Flavell named new Maori Party co-leader

NEW CO-LEADER: Waiariki MP Te Ururoa Flavell will replace long time co-leader Pita Sharples.
NEW CO-LEADER: Waiariki MP Te Ururoa Flavell will replace long time co-leader Pita Sharples.

Te Ururoa Flavell has been elected co-leader of the Maori Party, replacing long time leader Pita Sharples.

No-one voted against Flavell in a vote at the Maori Party's annual conference in Whakatane today.

An MP for Waiariki since 2005, Flavell was the only person nominiated in the vote, which took place at the annual conference in Whakatane today.

MOVING ON: Pem Bird is not standing for re-election as Maori Party president.
MOVING ON: Pem Bird is not standing for re-election as Maori Party president.

An emotional Flavell fought back tears as he thanked about 300 party members for electing him.

"I want you to know that i am up for this...I will give it my all."

Flavell had been engaged in a long running powers struggle with Sharples, who announced earlier this month that he would stand down as party co-leader at this weekend's conference.

Naida Glavish has also been elected president of the party, replacing Pem Bird, who announced recently that he would not stand for re-election.

An advisor to the Auckland and Waitemata district health boards and the New Zealand Police, she is a former commissioner of the Treaty of Waitangi Fisheries Commission. She is chair of Te Runanga o Ngati Whatua.

Glavish earned fame as the "kia ora lady" when in 1984 working as a phone operator at New Zealand Post she was demoted for answering the phone with the now widely used phrase. After controvercy she was returned to the role and allowed to continue to answer the phone with kia ora.

Glavish beat George Ngatai to the role. An Auckalnd business consltant with links to the Destiny Church, Ngatai had claimed that he represented the future of the party.

Outgoing president Bird called on the party not to quit its agreement with National ahead of next year's election, saying breaking the deal could damage its mana.

Bird opened his address by saying there was a "morbid fascination" with the party's struggles, with repeated predictions that the party was dead, including from other political parties.

However, this was far from the case.

"We're alive, well and kicking, and we're on our way back," Bird said.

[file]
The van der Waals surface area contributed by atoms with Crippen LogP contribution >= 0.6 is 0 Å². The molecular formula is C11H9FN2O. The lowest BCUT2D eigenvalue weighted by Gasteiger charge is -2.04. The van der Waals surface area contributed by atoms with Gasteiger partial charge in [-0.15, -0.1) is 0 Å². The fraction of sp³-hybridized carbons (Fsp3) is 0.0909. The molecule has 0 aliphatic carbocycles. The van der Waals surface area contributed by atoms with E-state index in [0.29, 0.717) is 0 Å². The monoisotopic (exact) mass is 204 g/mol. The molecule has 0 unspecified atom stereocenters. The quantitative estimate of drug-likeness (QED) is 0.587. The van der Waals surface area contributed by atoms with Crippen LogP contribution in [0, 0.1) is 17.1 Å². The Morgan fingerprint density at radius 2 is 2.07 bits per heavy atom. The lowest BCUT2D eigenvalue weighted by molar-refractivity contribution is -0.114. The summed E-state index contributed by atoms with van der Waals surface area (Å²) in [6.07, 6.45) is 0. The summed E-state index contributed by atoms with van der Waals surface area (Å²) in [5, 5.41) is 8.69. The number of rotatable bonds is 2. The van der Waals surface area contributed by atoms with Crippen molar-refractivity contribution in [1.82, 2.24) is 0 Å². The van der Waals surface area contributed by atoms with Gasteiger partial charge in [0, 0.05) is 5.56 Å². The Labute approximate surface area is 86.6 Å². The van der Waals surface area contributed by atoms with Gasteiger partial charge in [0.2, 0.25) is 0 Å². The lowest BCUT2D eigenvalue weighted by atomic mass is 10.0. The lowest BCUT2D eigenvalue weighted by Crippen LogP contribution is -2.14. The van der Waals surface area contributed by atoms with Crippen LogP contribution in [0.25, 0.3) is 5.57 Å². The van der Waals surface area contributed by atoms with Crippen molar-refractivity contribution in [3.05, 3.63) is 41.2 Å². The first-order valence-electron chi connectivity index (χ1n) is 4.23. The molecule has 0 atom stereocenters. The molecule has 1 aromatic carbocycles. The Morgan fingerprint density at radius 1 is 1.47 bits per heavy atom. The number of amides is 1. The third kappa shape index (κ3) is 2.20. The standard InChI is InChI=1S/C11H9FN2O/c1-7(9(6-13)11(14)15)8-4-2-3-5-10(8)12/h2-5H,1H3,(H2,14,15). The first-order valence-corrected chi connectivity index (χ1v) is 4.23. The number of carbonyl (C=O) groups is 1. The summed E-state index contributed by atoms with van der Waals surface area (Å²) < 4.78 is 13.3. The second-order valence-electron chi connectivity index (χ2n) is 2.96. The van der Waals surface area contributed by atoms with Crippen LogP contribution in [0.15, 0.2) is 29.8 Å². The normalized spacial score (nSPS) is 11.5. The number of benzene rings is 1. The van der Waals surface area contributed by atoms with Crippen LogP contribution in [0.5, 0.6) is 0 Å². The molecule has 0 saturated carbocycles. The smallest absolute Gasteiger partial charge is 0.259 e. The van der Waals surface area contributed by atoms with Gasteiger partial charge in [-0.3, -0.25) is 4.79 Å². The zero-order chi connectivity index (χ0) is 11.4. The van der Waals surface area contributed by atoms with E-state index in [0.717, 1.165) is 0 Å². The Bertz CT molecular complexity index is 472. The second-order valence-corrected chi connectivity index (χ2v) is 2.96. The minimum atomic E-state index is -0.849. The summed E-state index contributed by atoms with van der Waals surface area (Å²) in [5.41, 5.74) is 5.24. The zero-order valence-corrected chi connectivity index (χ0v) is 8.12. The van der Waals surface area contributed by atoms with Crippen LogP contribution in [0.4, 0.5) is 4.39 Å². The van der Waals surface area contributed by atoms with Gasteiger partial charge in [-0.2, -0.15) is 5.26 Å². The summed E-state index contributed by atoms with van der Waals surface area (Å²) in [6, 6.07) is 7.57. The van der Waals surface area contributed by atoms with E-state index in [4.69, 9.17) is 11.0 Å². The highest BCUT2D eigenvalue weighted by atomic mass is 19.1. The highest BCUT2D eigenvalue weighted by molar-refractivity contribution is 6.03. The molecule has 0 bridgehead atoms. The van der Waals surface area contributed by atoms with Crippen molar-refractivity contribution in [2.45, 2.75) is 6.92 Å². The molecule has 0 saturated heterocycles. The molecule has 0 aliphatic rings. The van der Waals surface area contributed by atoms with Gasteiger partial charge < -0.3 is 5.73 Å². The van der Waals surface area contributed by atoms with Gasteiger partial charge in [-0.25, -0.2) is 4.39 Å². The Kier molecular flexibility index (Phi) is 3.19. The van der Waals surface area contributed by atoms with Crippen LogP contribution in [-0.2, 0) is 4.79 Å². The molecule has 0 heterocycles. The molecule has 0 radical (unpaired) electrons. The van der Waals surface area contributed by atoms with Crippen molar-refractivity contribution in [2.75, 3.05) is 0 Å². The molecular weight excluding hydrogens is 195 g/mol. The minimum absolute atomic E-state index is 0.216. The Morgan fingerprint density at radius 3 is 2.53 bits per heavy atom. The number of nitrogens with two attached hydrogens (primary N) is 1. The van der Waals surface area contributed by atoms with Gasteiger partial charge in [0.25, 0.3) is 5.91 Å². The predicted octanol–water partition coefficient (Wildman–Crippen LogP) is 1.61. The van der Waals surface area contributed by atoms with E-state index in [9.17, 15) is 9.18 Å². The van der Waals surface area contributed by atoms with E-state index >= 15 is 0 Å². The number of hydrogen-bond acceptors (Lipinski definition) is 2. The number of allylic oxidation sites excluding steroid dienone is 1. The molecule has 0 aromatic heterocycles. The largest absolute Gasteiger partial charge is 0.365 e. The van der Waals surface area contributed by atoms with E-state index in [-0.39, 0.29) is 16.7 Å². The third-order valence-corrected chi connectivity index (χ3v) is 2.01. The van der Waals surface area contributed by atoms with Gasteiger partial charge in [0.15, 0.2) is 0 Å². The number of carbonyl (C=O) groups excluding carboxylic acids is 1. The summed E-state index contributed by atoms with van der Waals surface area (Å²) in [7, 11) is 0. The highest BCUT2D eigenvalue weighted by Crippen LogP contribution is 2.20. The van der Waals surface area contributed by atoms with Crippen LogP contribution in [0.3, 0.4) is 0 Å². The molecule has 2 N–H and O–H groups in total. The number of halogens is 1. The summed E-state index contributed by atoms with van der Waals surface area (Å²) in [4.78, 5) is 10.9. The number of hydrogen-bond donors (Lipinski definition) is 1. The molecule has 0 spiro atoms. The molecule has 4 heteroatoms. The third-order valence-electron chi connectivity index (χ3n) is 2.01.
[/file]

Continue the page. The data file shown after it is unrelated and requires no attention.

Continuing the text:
The party's troubles have been back in the headlines after they were beaten - coming third - in the recent Ikaroa-Rawhiti by-election, which was won by Labour, with the Mana Party coming a clear second.

Bird said he accepted "without qualification" responsibility that the party had not made the impact it wanted in the contest.

However he urged the party not to quit its alliance with National, despite claims that this amounted to a "betrayal" of its people, which has hurt its election chances.

He accepted that the Maori Party had agreed more often with Labour than with National, however the union should not be broken in the hope that it would help the party's election chances.

The agreement had been willingly signed with the party, which had been clearly elected by the rest of New Zealand, Bird told delegates, and it mattered that the Maori party was seen to be able to keep a promise.

"Our word is our mana and our mana is our word."

Instead there should be an "emphatic reaffirmation" that the party was neither pro-National or pro-Labour and would work with either side if they demonstrated they could work with the Maori Party.

Bird also raised the subject of whether the Maori Party could work with Mana, whose leader Hone Harawira was expelled from the Maori Party caucus in 2011.

Harawira has called for a union of "Mana-Maori" and said that the recent by-election result showed the partnership with National was a "death sentence" in the Maori seats.

Bird said Maori liked the idea of the parties working together, however there was a need for mutual reciprocity from the Mana party.

Instead, Harawira had already "dissed" Flavell in recent media interviews.

Harawira should "lower his weapons" before talks about a partnership could be properly considered, Bird said, however it was a matter for the party to decide.